Scorpion Sting Costs Arizona Woman Dearly
September 7, 2012

Questions Arise Over Hefty Fee For Scorpion Sting Treatment

Connie K. Ho for — Your Universe Online

A woman in Arizona was recently charged a hefty fee after treatment for a sting from a scorpion, adding scrutiny to the debate on the cost of health care in the U.S.

In particular, Marcie Edmonds stated that she received a medical bill for over $83,000 from the Chandler Regional Medical Center. According to the Huffington Post, the bill included two doses of anti-venom that cost almost $40,000 for each dose. Humana, Edmonds´ insurance company, covered $57,509 of the bill. The hospital requested that Edmonds cover the remaining balance of $25,537. She was also given another bill of $1,302 for the hospital´s emergency room doctor.

Edmonds, a 52-year-old counselor, was stung in June in her garage when she was opening a box of air conditioner filters. She felt a sharp sting that gradually became worse, with symptoms including difficulty breathing, blurry vision, tense muscles, and tightness in the throat. She was later sent to the emergency room of Chandler Regional Medical Center where a doctor told her about Anascorp, a Mexican anti-venom, but did not mention the cost for the treatment. The venom was approved by the Food and Drug Administration last summer and is sold by Rare Disease Therapeutics.

The Arizona Republic reported that the hospital was planning to adjust the bill and reviewing the fee for Anascorp.

"Our patient financial services team is working directly with Ms. Edmonds to adjust the high out-of-network cost of the Anascorp antivenom she received," wrote the hospital in a statement to the Arizona Republic. "In addition, we are also currently reviewing our pricing of this expensive specialty medication."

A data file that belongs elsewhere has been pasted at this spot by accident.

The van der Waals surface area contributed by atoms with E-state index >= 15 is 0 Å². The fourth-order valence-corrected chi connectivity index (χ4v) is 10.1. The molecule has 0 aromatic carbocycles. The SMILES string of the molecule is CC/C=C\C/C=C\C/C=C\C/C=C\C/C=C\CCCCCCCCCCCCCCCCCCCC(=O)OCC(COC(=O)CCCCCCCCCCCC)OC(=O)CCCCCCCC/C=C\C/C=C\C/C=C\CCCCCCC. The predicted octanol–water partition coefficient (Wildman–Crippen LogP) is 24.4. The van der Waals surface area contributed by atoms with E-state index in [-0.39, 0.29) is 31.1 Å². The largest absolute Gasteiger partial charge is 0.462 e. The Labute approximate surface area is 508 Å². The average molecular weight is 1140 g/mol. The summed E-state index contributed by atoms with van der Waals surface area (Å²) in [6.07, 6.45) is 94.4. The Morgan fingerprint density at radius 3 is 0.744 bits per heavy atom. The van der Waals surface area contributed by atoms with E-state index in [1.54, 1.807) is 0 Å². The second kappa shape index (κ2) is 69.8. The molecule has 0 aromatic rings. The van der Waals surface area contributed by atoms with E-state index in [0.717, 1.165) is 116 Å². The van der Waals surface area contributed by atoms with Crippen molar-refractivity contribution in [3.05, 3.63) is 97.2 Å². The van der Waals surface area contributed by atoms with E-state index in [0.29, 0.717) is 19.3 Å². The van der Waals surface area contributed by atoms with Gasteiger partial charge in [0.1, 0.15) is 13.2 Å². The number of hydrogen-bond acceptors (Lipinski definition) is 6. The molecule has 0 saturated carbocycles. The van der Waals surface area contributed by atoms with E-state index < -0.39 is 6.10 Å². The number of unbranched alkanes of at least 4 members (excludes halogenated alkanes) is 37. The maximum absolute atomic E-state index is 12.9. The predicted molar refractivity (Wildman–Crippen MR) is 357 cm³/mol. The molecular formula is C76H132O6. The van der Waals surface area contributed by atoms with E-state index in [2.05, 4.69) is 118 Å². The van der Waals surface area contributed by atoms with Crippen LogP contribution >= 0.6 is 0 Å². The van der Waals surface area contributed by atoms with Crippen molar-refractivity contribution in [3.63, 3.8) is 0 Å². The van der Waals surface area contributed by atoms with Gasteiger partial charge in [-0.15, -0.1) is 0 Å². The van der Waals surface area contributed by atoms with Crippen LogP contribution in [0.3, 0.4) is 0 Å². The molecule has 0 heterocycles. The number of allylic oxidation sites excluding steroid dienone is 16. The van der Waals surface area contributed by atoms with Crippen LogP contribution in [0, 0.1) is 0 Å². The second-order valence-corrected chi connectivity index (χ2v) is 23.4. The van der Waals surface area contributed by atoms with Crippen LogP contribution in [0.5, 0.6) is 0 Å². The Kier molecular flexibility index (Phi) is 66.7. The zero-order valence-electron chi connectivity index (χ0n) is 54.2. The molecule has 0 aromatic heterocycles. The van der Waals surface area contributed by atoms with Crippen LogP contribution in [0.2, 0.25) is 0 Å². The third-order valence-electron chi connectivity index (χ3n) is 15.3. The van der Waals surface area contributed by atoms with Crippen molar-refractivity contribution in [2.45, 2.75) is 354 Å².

Chandler Regional Medical Center also stated that many insurers don´t include the fees for Anascorp.

"We are committed to collaborating with insurance companies and the vendor to find solutions to continue to make this drug more affordable and accessible to Arizona's citizens," mentioned the hospital in the Arizona Republic article.

According to ABC News, the drug is produced in Mexico from horse antibodies. During a 10-year clinical trial, it was given for free to approximately 2,000 patients who suffered from scorpion stings. The drug is used to treat about 10,000 people in Mexico and costs about $100 per dose. However, the number of patients treated with Anascorp is fewer in the U.S., approximately 200 individuals, and the cost of the drug is shared among these patients. The only insect that is deadly and requires the drug is the bark scorpion, which is found in Arizona and a few nearby states.

The scorpion is particularly dangerous for children, as it gives off the same amount of venom for each person and can be particularly dangerous for kids under six years old who may have lower body mass.

"A scorpion sting that would just affect my leg would affect an entire child's body," Dr. Keith Boesen, the director of the Arizona Poison and Drug Information Center, told ABC News.

Children who receive scorpion stings are the ones who are treated with the venom most often; the cost of the treatment can be less expensive than staying two days in an intensive care with the use of a ventilator.

"The only way to justify spending that on an anti-venom is that 99 percent of the time it costs less than a day in the ICU," remarked Dr. Richard Clark, director of the toxicology department at the University of California, San Diego, in the ABC News article.